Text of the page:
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  Macromolecular and electrical coupling between inner hair cells in the rodent cochlea

Jean, P., Anttonen, T., Michanski, S., de Diego, A. M. G., Steyer, A. M., Neef, A., et al. (2020). Macromolecular and electrical coupling between inner hair cells in the rodent cochlea. Nature Communications, 11: 3208. doi:10.1038/s41467-020-17003-z.

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 Creators:
Jean, P., Author
Anttonen, T., Author
Michanski, S., Author
de Diego, A. M. G., Author
Steyer, A. M., Author
Neef, A., Author
Oestreicher, D., Author
Kroll, J., Author
Nardis, C., Author
Pangršič, T., Author
Möbius, W., Author
Ashmore, J., Author
Wichmann, C., Author
Moser, T.1, Author              
Affiliations:
1Research Group of Synaptic Nanophysiology, MPI for Biophysical Chemistry, Max Planck Society, ou_2205655              

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Free keywords: Cell biology; Neuroscience
 Abstract: Inner hair cells (IHCs) are the primary receptors for hearing. They are housed in the cochlea and convey sound information to the brain via synapses with the auditory nerve. IHCs have been thought to be electrically and metabolically independent from each other. We report that, upon developmental maturation, in mice 30% of the IHCs are electrochemically coupled in ‘mini-syncytia’. This coupling permits transfer of fluorescently-labeled metabolites and macromolecular tracers. The membrane capacitance, Ca2+-current, and resting current increase with the number of dye-coupled IHCs. Dual voltage-clamp experiments substantiate low resistance electrical coupling. Pharmacology and tracer permeability rule out coupling by gap junctions and purinoceptors. 3D electron microscopy indicates instead that IHCs are coupled by membrane fusion sites. Consequently, depolarization of one IHC triggers presynaptic Ca2+-influx at active zones in the entire mini-syncytium. Based on our findings and modeling, we propose that IHC-mini-syncytia enhance sensitivity and reliability of cochlear sound encoding.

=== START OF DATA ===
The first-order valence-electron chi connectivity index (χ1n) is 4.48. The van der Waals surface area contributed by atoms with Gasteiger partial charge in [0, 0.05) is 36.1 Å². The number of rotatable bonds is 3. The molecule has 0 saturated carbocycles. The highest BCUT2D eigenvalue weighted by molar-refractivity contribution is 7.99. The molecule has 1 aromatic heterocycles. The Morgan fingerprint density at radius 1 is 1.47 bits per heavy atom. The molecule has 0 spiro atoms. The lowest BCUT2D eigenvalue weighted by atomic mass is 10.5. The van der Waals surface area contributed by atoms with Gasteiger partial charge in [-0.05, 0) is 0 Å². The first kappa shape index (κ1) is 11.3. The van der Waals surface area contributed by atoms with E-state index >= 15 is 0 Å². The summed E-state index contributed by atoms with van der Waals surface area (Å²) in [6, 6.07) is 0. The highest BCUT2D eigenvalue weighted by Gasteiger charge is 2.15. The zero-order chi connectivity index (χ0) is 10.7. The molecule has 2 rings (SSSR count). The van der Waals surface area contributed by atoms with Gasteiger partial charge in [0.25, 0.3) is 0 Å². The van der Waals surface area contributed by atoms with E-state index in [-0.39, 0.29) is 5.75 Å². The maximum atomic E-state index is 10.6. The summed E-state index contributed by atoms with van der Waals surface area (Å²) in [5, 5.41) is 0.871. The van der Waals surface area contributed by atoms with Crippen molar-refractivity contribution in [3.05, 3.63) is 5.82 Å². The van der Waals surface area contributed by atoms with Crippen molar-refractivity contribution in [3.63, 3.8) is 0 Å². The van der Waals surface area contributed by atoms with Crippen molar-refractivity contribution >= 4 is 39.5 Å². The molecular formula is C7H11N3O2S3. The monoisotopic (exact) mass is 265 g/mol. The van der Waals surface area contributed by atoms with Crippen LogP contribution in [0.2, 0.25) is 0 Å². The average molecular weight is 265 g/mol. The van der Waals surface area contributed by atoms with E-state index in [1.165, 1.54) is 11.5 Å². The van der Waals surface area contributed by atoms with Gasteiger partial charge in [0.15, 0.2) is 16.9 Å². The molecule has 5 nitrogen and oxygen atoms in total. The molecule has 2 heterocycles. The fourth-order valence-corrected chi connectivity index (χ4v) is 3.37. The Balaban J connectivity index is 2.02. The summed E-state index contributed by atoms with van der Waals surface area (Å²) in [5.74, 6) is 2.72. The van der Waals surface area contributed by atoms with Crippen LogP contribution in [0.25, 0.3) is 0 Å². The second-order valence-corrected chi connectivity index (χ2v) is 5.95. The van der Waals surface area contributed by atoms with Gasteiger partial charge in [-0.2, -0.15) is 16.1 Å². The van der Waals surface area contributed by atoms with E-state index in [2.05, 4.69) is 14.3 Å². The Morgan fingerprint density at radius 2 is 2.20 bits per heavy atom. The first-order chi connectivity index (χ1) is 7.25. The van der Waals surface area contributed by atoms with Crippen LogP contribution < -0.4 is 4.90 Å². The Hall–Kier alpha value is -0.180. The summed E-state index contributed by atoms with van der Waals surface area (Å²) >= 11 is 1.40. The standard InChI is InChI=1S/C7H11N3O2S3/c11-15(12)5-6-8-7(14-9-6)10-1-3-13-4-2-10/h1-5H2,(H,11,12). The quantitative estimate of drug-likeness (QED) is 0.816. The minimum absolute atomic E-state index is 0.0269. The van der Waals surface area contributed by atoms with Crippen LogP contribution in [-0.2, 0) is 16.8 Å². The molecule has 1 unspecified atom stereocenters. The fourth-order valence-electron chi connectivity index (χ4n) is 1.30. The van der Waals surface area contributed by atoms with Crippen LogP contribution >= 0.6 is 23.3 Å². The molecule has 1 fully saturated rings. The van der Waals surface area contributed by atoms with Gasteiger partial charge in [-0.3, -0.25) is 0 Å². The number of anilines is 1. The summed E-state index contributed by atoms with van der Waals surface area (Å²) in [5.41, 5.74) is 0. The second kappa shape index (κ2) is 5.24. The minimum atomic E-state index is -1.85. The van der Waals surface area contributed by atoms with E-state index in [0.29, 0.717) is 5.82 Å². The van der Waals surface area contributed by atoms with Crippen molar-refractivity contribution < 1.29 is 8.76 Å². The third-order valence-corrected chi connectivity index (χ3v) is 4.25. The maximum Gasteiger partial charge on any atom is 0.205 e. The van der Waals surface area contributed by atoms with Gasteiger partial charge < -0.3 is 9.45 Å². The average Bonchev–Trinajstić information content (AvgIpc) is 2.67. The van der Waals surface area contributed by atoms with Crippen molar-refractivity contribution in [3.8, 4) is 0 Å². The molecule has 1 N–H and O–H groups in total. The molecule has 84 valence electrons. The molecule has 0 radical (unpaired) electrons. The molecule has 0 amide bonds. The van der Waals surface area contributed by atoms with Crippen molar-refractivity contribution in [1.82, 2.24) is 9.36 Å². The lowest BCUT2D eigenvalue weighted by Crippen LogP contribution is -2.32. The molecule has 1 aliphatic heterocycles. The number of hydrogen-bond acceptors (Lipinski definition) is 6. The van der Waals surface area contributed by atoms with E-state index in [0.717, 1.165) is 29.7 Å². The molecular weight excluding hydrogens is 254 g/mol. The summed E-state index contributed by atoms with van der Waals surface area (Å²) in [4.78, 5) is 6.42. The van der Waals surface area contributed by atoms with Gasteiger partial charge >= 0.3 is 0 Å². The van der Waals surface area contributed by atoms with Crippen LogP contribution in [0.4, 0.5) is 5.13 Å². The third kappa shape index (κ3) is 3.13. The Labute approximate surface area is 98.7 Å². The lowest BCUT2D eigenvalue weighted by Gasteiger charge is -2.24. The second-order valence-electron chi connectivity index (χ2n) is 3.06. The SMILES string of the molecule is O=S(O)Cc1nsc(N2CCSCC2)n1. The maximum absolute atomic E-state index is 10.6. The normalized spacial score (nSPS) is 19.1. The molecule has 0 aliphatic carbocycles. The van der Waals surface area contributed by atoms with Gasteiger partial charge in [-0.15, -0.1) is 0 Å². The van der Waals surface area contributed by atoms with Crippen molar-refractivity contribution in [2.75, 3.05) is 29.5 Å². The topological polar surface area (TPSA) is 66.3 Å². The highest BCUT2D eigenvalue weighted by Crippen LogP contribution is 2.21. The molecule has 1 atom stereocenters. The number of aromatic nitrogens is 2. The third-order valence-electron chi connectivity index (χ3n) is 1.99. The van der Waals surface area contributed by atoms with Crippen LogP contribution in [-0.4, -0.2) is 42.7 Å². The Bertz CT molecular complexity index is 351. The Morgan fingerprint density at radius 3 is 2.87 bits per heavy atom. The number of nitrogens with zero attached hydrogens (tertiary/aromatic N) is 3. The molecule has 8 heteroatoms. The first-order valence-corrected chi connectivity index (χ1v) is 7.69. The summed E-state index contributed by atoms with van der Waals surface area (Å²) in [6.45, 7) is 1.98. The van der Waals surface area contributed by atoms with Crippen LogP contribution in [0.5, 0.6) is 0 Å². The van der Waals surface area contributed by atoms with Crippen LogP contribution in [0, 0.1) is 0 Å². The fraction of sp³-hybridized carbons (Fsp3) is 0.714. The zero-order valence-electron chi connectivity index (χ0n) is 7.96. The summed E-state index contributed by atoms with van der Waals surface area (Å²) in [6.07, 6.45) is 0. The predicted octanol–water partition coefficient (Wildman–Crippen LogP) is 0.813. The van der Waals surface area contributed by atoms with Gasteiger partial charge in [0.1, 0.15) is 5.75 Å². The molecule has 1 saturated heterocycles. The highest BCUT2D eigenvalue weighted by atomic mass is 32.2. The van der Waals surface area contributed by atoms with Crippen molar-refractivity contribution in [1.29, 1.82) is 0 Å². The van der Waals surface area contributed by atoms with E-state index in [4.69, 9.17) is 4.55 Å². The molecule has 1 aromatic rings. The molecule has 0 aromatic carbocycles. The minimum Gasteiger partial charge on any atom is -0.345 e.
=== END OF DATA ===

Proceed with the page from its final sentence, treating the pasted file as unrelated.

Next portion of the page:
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Language(s): eng - English
 Dates: 2020-06-25
 Publication Status: Published online
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 Rev. Type: Peer
 Identifiers: DOI: 10.1038/s41467-020-17003-z
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Title: Nature Communications
Source Genre: Journal
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Pages: - Volume / Issue: 11 Sequence Number: 3208 Start / End Page: - Identifier: -